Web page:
DEER ISLE — Someone asked Paul Sacaridiz, the new director at Haystack Mountain School of Crafts, if he was going to read poetry during public assemblies at the Deer Isle craft school. Sacaridiz laughed, politely.

“Are you kidding?” he asked.

The question referenced the man that Sacaridiz replaced at Haystack, Stuart Kestenbaum, who is now Maine’s poet laureate. A polished speaker and wordsmith, Kestenbaum sprinkled his talks at Haystack with poems that were appropriate for the moment. The poems, and Kestenbaum’s effortless performance of them, became part of the Haystack experience and a precious memory that students took home with them.

DEER ISLE, ME - JUNE 16: Paul Sacaridiz, director of Haystack Mountain School, talks to Stephen Yusko, one of the school's blacksmithing teachers. (Photo by Ben McCanna/Staff Photographer)

Paul Sacaridiz, director of Haystack Mountain School of Crafts, talks to Stephen Yusko, one of the school’s blacksmithing teachers. Ben McCanna/Staff Photographer

Sacaridiz, 46, can do many things, but poetry isn’t necessarily one of them.

“I wasn’t hired to be Stu,” he said. “I was hired to run the school.”

That question about poetry, asked in innocence and almost certainly as a joke, focuses on the biggest challenge that Sacaridiz – pronounced “sa-ka-ree-dis”– faces as Haystack’s fourth director in 66 years. His hardest job will be stepping away from Kestenbaum’s significant shadow, and everyone, including Sacaridiz, acknowledges it.


Matt Hutton, a Portland furniture maker, chair of the woodworking department at Maine College of Art and president of the Haystack board, called it “a daunting task.”

Kestenbaum left the school last May. The staff and board ran Haystack last summer, and Sacaridiz arrived in September with the enviable task of “having nothing to fix.” Kestenbaum left him a laptop and a few files of notes about how the place works.

Haystack, nestled among the woods and rocks on a precarious tip of land that extends into the Atlantic, is where artists come to work in rhythm with nature. It offers courses in dozens of craft fields and recruits students and teachers from across Maine and across the country to study and teach one- and two-week intensives in clay, glass, metal, wood and other disciplines.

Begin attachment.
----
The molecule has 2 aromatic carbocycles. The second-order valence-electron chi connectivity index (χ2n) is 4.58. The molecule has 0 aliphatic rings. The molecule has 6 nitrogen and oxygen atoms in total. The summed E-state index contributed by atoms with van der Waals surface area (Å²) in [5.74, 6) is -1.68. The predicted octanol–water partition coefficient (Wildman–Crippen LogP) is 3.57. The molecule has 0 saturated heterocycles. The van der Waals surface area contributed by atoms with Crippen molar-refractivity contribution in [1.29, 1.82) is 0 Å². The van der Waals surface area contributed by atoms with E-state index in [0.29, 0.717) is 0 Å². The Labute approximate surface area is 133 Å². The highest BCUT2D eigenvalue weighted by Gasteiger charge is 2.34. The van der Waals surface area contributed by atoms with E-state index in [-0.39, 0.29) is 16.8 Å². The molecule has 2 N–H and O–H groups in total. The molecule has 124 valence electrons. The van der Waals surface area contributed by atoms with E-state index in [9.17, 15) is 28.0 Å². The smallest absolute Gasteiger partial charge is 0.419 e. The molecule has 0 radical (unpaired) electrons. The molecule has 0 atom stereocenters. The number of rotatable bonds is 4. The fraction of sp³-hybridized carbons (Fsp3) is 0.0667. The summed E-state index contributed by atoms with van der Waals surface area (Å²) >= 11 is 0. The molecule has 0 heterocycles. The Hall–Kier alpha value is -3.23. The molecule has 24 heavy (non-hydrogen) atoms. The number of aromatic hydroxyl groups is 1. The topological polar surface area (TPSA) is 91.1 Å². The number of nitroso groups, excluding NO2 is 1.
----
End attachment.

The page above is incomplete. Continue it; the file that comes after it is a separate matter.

Sacaridiz spent the fall and winter becoming familiar with the school and Deer Isle, and learning both the winterization and spring-opening routines at the seasonal school. With the summer sessions in full swing, Sacaridiz is seeing Haystack function day-to-day for the first time. “The staff trained me,” he said.

A ceramic artist with a history of solo exhibitions, Sacaridiz also is a committed arts educator and administrator. He was chair of the art department at the University of Wisconsin-Madison before taking the job at Haystack, and he has filled leadership positions at the National Council on Education for the Ceramic Arts and the National Council of Arts Administrators.

He understands Maine, the role of art and culture in the state, and Haystack’s place in Maine art. As an artist, Sacaridiz completed several residencies at the Watershed Center for the Ceramic Arts in Newcastle, including a year-long residency. He was also a student at Haystack and taught here as recently as 2012.


He has his own set of contacts in the field, developed over 20-plus years of teaching and practice, and he can tap them for guidance and feedback, Hutton said. Perhaps most important, Sacaridiz has energy and passion, and he has fully thrust himself into the job of running the school and becoming part of the community.

Haystack is in great shape, Hutton said. It has a stellar reputation for providing a hands-on, exploratory educational environment for serious craft artists across disciplines. It has solid finances, stable enrollments, a strong board and a large community of people in Maine and across the country who love and support it.

“What we need right now is someone who can steer without making a big change,” Hutton said. “We need someone who slowly sees the progression of the field and where Haystack fits in the field.”

DEER ISLE, ME - JUNE 16: Rick Stark, a blacksmithing student at Haystack Mountain School, converts coal into coke. (Photo by Ben McCanna/Staff Photographer)

Rick Stark, a blacksmithing student at Haystack Mountain School of Crafts, converts coal into coke. Ben McCanna/Staff Photographer


A New York native, Sacaridiz has been involved with craft since his undergraduate years at Alfred University, where American craft “was the stuff I ate and slept and cared about intensely. It was the center of my life.” He chose ceramics and spent 25 hours in the studio each week.

During his graduate work at the Art Institute of Chicago, he expanded his studio practice to include contemporary art and began exploring the role of ceramics in the visual culture. He became a ceramics-based sculptor, and his work grew larger and structural, and informed by architecture.